These days, Marvel Comics reboots their titles over and over thanks to their non stop mega events. But when I was a kid, Marvel used to publish fun stories featuring their best characters. And better yet, you didn’t need to read 68 comics to get a complete story.
Want a great example of a single issue story? Check out Iron Man #150 from September 1981. This anniversary issue was written by the ream Bob Layton and David Michelinie, and drawn by John Romita, Jr. and Bob Layton. The run by these three men is arguably the best run Iron Man has ever seen.
In Iron Man #150m a scuffle between Doctor Doom and Iron Man ends up with the two stumbling onto Doctor Doom’s time platform, were they are flung headlong through the timestream. The two expected to land outside of Doom’s castle, but both stop fighting when they see Camelot before them.
King Arthur’s Knights order the capture of the strangers, and take them into custody, bringing them before the king. At court, Iron Man uses his armor’s abilities to lift Arthur’s throne into the air via magnetic force, proving himself to have powers beyond their understanding. Doctor Doom however, shows off the royal seal of Latveria, demanding that King Arthur treat him as a fellow sovereign.
Arthur tells them that both men are his guests while he decides what to do with them. In the meantime, anything they wish for will be provided to them, as long as they don’t try to leave the castle without permission. During all of this Tony Stark tries to come up with a solution to get him and Doom home, but in typical stark fashion, he takes some time to entertain a lady.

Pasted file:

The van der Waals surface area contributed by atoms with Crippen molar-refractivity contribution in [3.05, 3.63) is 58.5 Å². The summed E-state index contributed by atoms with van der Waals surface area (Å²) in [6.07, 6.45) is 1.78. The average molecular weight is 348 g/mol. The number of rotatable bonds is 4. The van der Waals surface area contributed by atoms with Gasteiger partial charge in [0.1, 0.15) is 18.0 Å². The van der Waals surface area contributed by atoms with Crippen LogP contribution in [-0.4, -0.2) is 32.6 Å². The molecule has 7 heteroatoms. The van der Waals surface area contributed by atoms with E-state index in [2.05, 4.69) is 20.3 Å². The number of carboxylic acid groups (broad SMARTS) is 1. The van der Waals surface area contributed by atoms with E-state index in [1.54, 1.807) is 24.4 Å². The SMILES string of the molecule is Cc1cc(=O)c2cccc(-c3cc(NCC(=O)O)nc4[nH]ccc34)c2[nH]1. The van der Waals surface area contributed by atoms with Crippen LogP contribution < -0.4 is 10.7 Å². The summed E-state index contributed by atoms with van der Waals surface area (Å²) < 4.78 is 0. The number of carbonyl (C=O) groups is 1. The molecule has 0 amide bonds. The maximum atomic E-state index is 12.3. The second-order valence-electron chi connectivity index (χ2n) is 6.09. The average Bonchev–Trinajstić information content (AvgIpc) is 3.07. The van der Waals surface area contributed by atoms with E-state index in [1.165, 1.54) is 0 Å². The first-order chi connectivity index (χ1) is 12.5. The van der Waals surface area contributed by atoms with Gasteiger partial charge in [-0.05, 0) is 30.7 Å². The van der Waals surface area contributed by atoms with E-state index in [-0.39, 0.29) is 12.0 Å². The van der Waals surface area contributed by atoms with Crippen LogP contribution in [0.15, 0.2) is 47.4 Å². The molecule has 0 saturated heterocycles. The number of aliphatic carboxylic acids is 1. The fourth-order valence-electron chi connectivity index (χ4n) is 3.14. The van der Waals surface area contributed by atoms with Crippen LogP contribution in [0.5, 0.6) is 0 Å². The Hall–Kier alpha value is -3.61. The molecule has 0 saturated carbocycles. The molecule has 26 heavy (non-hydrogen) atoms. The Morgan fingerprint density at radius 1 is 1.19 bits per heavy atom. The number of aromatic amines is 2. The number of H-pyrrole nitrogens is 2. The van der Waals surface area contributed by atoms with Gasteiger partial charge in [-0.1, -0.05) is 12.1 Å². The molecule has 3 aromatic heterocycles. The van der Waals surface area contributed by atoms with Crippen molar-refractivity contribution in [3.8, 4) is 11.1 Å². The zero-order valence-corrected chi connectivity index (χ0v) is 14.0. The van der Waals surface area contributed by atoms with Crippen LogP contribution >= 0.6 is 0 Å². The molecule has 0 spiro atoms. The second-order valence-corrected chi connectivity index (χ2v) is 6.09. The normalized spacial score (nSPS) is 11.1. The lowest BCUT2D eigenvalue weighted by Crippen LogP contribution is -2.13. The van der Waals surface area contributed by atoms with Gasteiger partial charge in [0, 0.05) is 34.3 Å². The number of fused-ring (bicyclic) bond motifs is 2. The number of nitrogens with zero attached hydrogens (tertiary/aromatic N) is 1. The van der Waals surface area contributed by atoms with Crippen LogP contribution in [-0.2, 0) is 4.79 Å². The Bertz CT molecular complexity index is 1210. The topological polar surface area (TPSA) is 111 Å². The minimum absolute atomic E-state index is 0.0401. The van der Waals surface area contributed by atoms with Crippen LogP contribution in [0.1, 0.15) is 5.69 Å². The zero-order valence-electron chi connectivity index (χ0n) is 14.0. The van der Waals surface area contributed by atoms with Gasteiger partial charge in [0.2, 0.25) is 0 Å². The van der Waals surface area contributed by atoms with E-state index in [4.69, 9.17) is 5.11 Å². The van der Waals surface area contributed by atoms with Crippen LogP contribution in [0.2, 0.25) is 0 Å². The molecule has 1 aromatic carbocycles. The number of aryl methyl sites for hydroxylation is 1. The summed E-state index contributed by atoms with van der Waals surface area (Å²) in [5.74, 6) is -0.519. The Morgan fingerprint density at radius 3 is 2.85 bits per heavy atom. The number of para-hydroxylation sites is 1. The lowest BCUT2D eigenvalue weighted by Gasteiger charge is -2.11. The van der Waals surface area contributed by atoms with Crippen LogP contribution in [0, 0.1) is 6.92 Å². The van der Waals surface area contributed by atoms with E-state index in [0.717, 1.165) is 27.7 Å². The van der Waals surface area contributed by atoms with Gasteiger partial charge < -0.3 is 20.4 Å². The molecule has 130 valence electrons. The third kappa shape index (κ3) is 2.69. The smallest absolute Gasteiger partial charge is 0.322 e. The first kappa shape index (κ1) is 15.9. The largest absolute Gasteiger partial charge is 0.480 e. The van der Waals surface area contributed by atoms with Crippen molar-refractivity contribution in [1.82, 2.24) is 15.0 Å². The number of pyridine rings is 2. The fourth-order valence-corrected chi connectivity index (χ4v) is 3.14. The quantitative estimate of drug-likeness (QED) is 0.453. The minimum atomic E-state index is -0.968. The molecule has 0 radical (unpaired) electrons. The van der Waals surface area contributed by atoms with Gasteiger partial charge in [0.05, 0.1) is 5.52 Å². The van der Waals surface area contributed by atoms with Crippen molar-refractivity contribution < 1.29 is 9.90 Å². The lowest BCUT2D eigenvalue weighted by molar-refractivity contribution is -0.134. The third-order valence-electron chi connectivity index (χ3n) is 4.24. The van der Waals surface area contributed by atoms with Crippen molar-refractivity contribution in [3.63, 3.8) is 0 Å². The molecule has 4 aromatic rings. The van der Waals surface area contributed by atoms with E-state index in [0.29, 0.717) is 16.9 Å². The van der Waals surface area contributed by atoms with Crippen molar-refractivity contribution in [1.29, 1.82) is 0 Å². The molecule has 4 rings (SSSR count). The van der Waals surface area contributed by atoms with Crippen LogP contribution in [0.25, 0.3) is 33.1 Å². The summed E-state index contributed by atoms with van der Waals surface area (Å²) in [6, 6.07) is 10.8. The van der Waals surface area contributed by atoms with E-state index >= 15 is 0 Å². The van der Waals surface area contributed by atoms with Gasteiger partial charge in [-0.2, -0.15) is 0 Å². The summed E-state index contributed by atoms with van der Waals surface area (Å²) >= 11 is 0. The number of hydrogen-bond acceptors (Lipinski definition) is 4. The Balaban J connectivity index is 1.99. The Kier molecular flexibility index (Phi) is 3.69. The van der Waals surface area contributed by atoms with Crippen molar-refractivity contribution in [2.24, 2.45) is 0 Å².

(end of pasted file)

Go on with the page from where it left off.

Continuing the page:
As for Victor Von Doom, he too has a lady visitor come to his quarters that night. But unlike Stark, Doom hypnotized the girl into giving him the location of Morgana Le Fey.
The next morning, Arthur informs Iron Man that doom fled in the middle of the night, and left the young woman catatonic state. If that wasn’t bad enough, soon Iron Man and King Arthur learn that Morgana has agreed to help Doom if he helps her to kill her brother.
I really loved this comic from the moment I bought it at a yard sale in 1990. I took my Iron Man #150 to school with me and read it over and over during lunch. Some of the other kids laughed at me for reading comics, but I didn’t give a damn. It wasn’tong before my copy started falling apart on me. But even then, I would read the comic.
I would also try to draw Iron Man the way John Romita Jr. did, but I was never able to. He is the only artist that I can remember who was able to show emotion with the Iron Man armor. I know it sounds strange, but Romita had a way of drawing Iron Man’s face plate in a way that showed his mood.
As for the story by Bob Layton and David Michelinie. I loved how the writers showed two equally powerful characters who are enemies, but at the same time have great respect for each other’s abilities. There’s a great moment in the issue where Iron Man and Doctor Doom realize that they can only trust each other, if each of them powers down the suit. I’ts a simple sequence, but brilliantly executed.
In 48 pages we got a complete story with a beginning, a middle, and an end. No doubt the 1980’s were a different era in comic books, because if this story were told today it would take at least six issues. As far as I’m concerned, Iron Man #150 is what comic books should be like again. I’m sick of “writing for the trade” arcs.
So, even if you don’t like Iron Man, this is one fun comic, and worth checking out. Plus, the story does feature King Arthur’s knights fighting a legion of zombies, so find this comic and enjoy!